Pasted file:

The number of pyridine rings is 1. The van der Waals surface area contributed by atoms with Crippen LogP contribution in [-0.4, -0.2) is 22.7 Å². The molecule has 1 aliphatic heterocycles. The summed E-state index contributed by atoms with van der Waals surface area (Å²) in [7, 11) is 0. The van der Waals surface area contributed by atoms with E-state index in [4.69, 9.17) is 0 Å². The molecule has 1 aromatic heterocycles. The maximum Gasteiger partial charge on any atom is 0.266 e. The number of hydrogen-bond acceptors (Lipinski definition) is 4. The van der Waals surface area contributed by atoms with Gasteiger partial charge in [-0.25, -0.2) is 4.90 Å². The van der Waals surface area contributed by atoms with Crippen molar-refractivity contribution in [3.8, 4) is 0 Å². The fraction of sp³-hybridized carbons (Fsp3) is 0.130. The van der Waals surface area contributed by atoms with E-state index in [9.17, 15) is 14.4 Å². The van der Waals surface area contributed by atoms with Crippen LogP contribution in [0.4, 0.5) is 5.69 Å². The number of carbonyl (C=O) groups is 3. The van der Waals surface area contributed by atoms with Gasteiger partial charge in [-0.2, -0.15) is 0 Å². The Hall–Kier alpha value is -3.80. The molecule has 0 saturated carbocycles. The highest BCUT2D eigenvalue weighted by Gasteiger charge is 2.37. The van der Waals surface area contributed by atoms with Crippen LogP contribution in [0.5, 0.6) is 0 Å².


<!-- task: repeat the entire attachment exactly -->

The number of pyridine rings is 1. The van der Waals surface area contributed by atoms with Crippen LogP contribution in [-0.4, -0.2) is 22.7 Å². The molecule has 1 aliphatic heterocycles. The summed E-state index contributed by atoms with van der Waals surface area (Å²) in [7, 11) is 0. The van der Waals surface area contributed by atoms with E-state index in [4.69, 9.17) is 0 Å². The molecule has 1 aromatic heterocycles. The maximum Gasteiger partial charge on any atom is 0.266 e. The number of hydrogen-bond acceptors (Lipinski definition) is 4. The van der Waals surface area contributed by atoms with Gasteiger partial charge in [-0.25, -0.2) is 4.90 Å². The van der Waals surface area contributed by atoms with Crippen molar-refractivity contribution in [3.8, 4) is 0 Å². The fraction of sp³-hybridized carbons (Fsp3) is 0.130. The van der Waals surface area contributed by atoms with E-state index in [9.17, 15) is 14.4 Å². The van der Waals surface area contributed by atoms with Crippen LogP contribution in [0.4, 0.5) is 5.69 Å². The number of carbonyl (C=O) groups is 3. The van der Waals surface area contributed by atoms with Gasteiger partial charge in [-0.2, -0.15) is 0 Å². The Hall–Kier alpha value is -3.80. The molecule has 0 saturated carbocycles. The highest BCUT2D eigenvalue weighted by Gasteiger charge is 2.37. The van der Waals surface area contributed by atoms with Crippen LogP contribution in [0.5, 0.6) is 0 Å².